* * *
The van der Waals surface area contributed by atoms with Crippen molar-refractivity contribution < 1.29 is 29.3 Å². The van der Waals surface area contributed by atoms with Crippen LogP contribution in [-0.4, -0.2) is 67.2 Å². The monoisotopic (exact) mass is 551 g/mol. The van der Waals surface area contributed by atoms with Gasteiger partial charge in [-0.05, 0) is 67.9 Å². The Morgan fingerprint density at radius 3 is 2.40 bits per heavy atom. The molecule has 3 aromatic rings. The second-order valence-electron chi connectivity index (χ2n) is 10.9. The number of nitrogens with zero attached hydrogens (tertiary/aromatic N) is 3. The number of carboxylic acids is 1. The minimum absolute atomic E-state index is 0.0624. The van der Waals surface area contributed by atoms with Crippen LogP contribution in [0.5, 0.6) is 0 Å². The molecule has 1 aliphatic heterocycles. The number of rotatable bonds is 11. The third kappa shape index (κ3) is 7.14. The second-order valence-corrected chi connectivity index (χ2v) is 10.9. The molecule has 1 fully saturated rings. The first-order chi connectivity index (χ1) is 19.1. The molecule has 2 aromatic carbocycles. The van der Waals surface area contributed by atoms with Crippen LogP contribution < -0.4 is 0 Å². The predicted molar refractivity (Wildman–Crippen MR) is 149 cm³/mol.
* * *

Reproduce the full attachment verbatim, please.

The van der Waals surface area contributed by atoms with Crippen molar-refractivity contribution < 1.29 is 29.3 Å². The van der Waals surface area contributed by atoms with Crippen LogP contribution in [-0.4, -0.2) is 67.2 Å². The monoisotopic (exact) mass is 551 g/mol. The van der Waals surface area contributed by atoms with Gasteiger partial charge in [-0.05, 0) is 67.9 Å². The Morgan fingerprint density at radius 3 is 2.40 bits per heavy atom. The molecule has 3 aromatic rings. The second-order valence-electron chi connectivity index (χ2n) is 10.9. The number of nitrogens with zero attached hydrogens (tertiary/aromatic N) is 3. The number of carboxylic acids is 1. The minimum absolute atomic E-state index is 0.0624. The van der Waals surface area contributed by atoms with Crippen LogP contribution in [0.5, 0.6) is 0 Å². The molecule has 1 aliphatic heterocycles. The number of rotatable bonds is 11. The third kappa shape index (κ3) is 7.14. The second-order valence-corrected chi connectivity index (χ2v) is 10.9. The molecule has 1 fully saturated rings. The first-order chi connectivity index (χ1) is 19.1. The molecule has 2 aromatic carbocycles. The van der Waals surface area contributed by atoms with Crippen LogP contribution < -0.4 is 0 Å². The predicted molar refractivity (Wildman–Crippen MR) is 149 cm³/mol.